The global expansion of empire prompted the globalisation of The Christian
religion and its buildings. In the British case, this has to be seen in
terms of the ‘four nations’ of the British Isles. Throughout the empire
there was a struggle between Anglicanism, which attempted to assert its
authority as the English established Church, and the other denominations,
notably the Church of Scotland, which was also established. The chapter
examines the spread of Anglican cathedrals and churches, of Scottish
churches and churches of other denominations, as well as mission stations,
with their churches and many other buildings, including hospitals and
schools. In addition to the Christian religion, freemasonry expanded
throughout the empire, creating a large number of lodges of the various
‘rites’. The ‘friendly societies’ were also significant in this respect. The
chapter surveys the various different styles in which these buildings were
constructed as well as the struggles that attended their creation. As
always, the racial dimension is central to the discussion, in the attempted
conversion of indigenous peoples and of their acceptability within churches
that were, in many cases, originally built for Europeans.
In this chapter, the author, through a family history, speaks of how forced exile persists through generations. He narrates the series of events that took place after he left England and moved to United States, including the catastrophic failures of nuclear reactors. The discussion largely focuses on the incidence of cancers caused by exposure to radioactivity in England, and the impact it had on Anglo-American relations. The author also showcases the differences between English and American cultures.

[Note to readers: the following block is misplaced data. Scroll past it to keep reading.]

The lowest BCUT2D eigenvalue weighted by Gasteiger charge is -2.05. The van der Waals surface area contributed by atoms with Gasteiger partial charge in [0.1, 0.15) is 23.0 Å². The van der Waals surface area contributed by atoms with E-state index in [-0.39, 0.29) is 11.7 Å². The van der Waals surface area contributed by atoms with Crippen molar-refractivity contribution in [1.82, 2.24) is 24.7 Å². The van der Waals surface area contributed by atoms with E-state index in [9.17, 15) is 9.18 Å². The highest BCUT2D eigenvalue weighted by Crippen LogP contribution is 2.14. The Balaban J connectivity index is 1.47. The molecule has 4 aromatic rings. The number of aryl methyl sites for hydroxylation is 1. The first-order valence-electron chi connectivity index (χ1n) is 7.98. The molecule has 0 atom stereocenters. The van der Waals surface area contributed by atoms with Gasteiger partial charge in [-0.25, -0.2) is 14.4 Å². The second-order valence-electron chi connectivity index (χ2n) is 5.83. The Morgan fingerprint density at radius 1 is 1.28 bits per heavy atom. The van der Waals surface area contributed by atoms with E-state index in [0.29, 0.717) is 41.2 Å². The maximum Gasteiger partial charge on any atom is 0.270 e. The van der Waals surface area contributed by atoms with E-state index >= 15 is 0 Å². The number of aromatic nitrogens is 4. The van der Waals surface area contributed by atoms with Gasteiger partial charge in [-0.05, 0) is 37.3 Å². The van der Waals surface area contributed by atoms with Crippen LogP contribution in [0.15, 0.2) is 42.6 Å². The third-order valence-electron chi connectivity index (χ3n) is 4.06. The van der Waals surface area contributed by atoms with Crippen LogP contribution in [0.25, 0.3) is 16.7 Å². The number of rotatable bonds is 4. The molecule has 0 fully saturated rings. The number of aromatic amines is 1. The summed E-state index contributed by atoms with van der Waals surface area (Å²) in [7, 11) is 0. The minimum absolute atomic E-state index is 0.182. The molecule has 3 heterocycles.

In this chapter, the author discusses the cultural life in Rochester, New York, in the 1920s. The city of the 1920s is often referred to as 'Mr Eastman's town'. Economically, the first three decades of the twentieth century had been described as Rochester's golden age, and the centrality of Eastman-Kodak to the city's prosperity had important cultural consequences. The establishment by George Eastman of the Eastman School of Music and the Eastman Theatre in 1922 was the single most important event marking the 'end of provincialism'. The 'Rochester Renaissance' owed a lot to Eastman's wealth and philanthropy .
In this chapter, the author explains the internment of aliens in Britain during the Second World War. The 'internment of aliens' is a peculiar and rather hysterical measure taken by the British government after Dunkirk. The author describes his father as an alien. He is alien to Britain and to English culture. He came to Britain from Germany in February 1938, was a class C 'enemy alien' (recognised as a genuine refugee, and officially designated a 'friendly' enemy alien). The classifications were made by wartime tribunals set up in Britain in 1939.